The Times

Support for Hezbollah strengthens with every bombed Beirut building

With most nightclubs, bars, shops and cinemas closed and with few other distractions left to them, increasing numbers are turning to the internet to express their misery, hopes and worries. Contributors work by candlelight, their computers powered by batteries because much of the city is fortunate if it gets two hours of electricity. One site, called Electronic Lebanon, has had 2.5 million hits. Antiwar petitions and cartoons are exchanged by e-mail, along with photographs of Lebanon’s dead and injured. The bloggers also swap their black humour about how it feels to be Beiruti today. 

"Live blogging" from the warzone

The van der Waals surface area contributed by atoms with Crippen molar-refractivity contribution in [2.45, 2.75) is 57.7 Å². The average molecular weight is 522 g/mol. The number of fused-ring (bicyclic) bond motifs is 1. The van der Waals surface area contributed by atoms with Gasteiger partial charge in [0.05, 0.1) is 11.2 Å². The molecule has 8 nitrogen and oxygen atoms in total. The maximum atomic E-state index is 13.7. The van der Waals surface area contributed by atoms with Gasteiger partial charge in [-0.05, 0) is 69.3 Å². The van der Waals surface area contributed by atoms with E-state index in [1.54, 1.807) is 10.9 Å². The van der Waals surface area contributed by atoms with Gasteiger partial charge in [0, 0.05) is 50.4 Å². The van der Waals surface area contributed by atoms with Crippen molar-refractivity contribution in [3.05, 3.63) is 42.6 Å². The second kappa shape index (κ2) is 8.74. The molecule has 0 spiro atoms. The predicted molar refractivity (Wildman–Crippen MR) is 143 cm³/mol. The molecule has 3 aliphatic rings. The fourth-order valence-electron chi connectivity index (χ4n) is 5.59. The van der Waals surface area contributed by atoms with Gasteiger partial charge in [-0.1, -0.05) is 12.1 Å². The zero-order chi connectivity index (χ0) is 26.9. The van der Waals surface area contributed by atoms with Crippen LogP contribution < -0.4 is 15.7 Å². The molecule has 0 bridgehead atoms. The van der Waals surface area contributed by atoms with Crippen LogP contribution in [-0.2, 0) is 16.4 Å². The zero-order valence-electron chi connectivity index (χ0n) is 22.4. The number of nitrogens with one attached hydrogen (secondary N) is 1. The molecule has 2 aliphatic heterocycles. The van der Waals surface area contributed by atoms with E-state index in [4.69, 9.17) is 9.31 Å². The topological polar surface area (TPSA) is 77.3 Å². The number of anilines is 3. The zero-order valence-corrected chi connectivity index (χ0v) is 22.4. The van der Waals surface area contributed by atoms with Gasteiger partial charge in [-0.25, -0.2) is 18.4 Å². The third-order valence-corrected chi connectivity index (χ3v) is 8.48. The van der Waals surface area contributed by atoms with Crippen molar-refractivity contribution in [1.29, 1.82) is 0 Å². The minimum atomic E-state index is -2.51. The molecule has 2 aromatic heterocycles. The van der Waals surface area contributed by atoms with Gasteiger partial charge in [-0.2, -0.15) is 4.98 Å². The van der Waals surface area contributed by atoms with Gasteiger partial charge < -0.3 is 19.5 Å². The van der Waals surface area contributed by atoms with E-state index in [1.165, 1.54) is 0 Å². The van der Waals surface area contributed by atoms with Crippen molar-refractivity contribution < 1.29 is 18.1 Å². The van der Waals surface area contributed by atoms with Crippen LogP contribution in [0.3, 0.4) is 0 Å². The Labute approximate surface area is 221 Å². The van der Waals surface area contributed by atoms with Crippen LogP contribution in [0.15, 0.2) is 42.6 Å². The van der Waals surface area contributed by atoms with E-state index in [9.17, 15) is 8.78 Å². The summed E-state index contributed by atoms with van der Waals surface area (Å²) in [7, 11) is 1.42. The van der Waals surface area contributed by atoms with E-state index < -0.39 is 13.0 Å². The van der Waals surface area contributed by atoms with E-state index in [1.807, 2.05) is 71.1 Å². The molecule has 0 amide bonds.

LIVE blogging” from the warzone emerged as the key weapon in the “electronic intifada” that erupted in Lebanon as Israel bombarded the country. In Beirut, residents were counting down the clock until today -the point at which Lebanese bloggers such as Hanady figured the last foreigners would have been evacuated. “By Saturday, there will only be those who have nowhere else to go,” he wrote. Beirut blogger Mazen Kerbaj created a more surreal piece of reportage: a music track using samples of Israeli attacks. “I recorded two hours of bombs + trumpet from my balcony yesterday night,” he wrote.